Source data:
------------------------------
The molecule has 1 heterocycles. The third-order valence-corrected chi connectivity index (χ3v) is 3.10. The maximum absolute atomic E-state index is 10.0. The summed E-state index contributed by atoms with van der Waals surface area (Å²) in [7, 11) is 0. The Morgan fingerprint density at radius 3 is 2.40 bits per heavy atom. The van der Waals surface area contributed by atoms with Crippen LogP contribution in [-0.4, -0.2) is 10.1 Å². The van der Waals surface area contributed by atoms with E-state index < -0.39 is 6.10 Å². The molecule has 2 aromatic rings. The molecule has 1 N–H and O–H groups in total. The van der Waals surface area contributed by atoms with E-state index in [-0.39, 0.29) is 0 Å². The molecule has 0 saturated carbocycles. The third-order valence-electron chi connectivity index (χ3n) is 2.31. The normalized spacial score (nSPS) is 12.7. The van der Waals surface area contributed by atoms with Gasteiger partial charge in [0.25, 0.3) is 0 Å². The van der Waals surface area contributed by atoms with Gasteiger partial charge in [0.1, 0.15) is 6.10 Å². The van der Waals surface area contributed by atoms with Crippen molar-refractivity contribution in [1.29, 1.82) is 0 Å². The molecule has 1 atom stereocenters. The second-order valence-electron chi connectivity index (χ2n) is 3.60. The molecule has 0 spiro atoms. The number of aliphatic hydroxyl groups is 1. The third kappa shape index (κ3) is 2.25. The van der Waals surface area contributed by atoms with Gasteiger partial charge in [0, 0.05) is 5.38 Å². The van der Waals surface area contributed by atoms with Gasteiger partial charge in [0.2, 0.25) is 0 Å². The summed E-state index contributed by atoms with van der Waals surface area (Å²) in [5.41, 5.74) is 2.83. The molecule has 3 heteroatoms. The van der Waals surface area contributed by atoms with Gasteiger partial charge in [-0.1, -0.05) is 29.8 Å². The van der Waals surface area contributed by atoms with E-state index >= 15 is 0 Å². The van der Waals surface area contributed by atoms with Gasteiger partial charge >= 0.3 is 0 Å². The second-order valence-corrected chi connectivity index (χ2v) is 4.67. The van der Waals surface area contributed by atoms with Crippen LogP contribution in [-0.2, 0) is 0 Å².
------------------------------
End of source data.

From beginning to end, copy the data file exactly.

The molecule has 1 heterocycles. The third-order valence-corrected chi connectivity index (χ3v) is 3.10. The maximum absolute atomic E-state index is 10.0. The summed E-state index contributed by atoms with van der Waals surface area (Å²) in [7, 11) is 0. The Morgan fingerprint density at radius 3 is 2.40 bits per heavy atom. The van der Waals surface area contributed by atoms with Crippen LogP contribution in [-0.4, -0.2) is 10.1 Å². The van der Waals surface area contributed by atoms with E-state index < -0.39 is 6.10 Å². The molecule has 2 aromatic rings. The molecule has 1 N–H and O–H groups in total. The van der Waals surface area contributed by atoms with E-state index in [-0.39, 0.29) is 0 Å². The molecule has 0 saturated carbocycles. The third-order valence-electron chi connectivity index (χ3n) is 2.31. The normalized spacial score (nSPS) is 12.7. The van der Waals surface area contributed by atoms with Gasteiger partial charge in [0.25, 0.3) is 0 Å². The van der Waals surface area contributed by atoms with Gasteiger partial charge in [0.1, 0.15) is 6.10 Å². The van der Waals surface area contributed by atoms with Crippen molar-refractivity contribution in [1.29, 1.82) is 0 Å². The molecule has 1 atom stereocenters. The second-order valence-electron chi connectivity index (χ2n) is 3.60. The molecule has 0 spiro atoms. The number of aliphatic hydroxyl groups is 1. The third kappa shape index (κ3) is 2.25. The van der Waals surface area contributed by atoms with Gasteiger partial charge in [0, 0.05) is 5.38 Å². The van der Waals surface area contributed by atoms with Gasteiger partial charge in [0.2, 0.25) is 0 Å². The summed E-state index contributed by atoms with van der Waals surface area (Å²) in [5.41, 5.74) is 2.83. The molecule has 3 heteroatoms. The van der Waals surface area contributed by atoms with Gasteiger partial charge in [-0.1, -0.05) is 29.8 Å². The van der Waals surface area contributed by atoms with E-state index >= 15 is 0 Å². The van der Waals surface area contributed by atoms with Gasteiger partial charge >= 0.3 is 0 Å². The second-order valence-corrected chi connectivity index (χ2v) is 4.67. The van der Waals surface area contributed by atoms with Crippen LogP contribution in [-0.2, 0) is 0 Å².